You can listen yourself to hear at length what I could not easily summarize here, but what I hear Greg Boyd saying is that all we as Christians should do, living with a Kingdom of God mandate, is see the need, meet the need, and proclaim that the Kingdom of God is at hand; anything more he says, will be disastrous. What does the Kingdom of God at hand mean and what does it include? Living and loving like Jesus, he would say. Does loving like Jesus mean ignoring obvious injustices that could be reversed through gracious, truthful political engagement? William Wilberforce didn’t think so. He spoke up inside his culture and political structure and eventually brought about the end to the obvious injustice of slavery.

I think it is inaccurate and dangerous to ignore the fact that God uses the Church to bring about positive social change that glorifies him and honors his demands (See: When God Disturbs the Peace). Just as those demands did not tolerate, and through His Spirit working in His people brought about the end to, slavery; so it will not tolerate the destruction of His image bearers in the womb and will, I believe, in His sovereignty bring such horrors to an end also. May it be through the Church, and may we not abandon our role in such a God-glorifying, people-loving, culture-transforming, Kingdom-building development.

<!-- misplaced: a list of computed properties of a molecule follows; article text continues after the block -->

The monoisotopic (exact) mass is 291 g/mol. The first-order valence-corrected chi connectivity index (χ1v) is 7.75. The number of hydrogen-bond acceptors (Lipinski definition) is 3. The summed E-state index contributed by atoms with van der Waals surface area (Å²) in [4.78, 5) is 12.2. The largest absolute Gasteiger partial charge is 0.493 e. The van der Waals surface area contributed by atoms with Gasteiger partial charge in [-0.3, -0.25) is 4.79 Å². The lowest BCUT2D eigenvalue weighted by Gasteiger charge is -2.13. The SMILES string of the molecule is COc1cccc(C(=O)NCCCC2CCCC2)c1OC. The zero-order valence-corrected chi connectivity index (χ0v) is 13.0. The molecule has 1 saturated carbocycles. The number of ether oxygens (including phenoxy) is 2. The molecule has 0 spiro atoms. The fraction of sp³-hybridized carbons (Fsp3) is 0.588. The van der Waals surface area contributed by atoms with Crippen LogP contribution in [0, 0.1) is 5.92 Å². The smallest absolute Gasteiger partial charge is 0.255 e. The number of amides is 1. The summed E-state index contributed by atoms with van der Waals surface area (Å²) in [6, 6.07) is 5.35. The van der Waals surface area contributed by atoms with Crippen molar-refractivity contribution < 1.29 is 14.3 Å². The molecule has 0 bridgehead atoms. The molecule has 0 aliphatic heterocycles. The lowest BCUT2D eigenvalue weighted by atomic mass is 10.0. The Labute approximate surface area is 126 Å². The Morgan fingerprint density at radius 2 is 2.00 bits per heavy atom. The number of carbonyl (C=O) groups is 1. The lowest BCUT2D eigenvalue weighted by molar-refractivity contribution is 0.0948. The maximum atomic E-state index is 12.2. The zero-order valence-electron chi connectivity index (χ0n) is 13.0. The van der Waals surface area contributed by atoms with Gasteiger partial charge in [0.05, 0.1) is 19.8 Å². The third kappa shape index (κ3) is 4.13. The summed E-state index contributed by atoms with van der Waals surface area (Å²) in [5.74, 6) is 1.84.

When discussing the Church’s embarrassing examples of attempting to guard morality, Boyd is rightfully appalled at the lack of criteria the Church uses to decide on moral issues to guard. Why is there so much fuss about nudity on television and so little concern at all about sexual trafficking in Cambodia? Why are there so many rallying outside a courtroom protesting gay marriage and so few outside a homeless shelter protesting or combating homelessness? In his frustration at why Christians choose the wrong issues to guard, and in turn paint the picture of hypocrisy to the outside world (which is true), he seems to imply that Christians should not be concerned about either. Why can’t we be concerned about both? I would ask why are some so passionate about racial reconciliation in our world but so unconcerned about the lives of unborn babies (many of which are black) that are taken every day? Why can’t we be concerned about both?

Without the proper balance of truth, the Church would become just a well-meaning and loving charity organization with no ultimate foundation and no eternal impact that accepts that some innocent babies will be killed, and some fundamental institutions will be redefined, and no ultimate and complete answer is available to hurting people who look at our love and ask, “Who is this Jesus”? The answer will never only be that He is a good man who came to this earth to show us the way to live and treat people, who spoke one version of truth that you can take the parts you like and discard the parts you don’t. A much better, more loving, more encouraging, and more helpful answer is that He came to do all those things and love people in the way he did, and he did all this as truly God with all the authority under heaven and only in His sovereign and gracious and glorious name will anyone be saved. The pendulum needs to be balanced.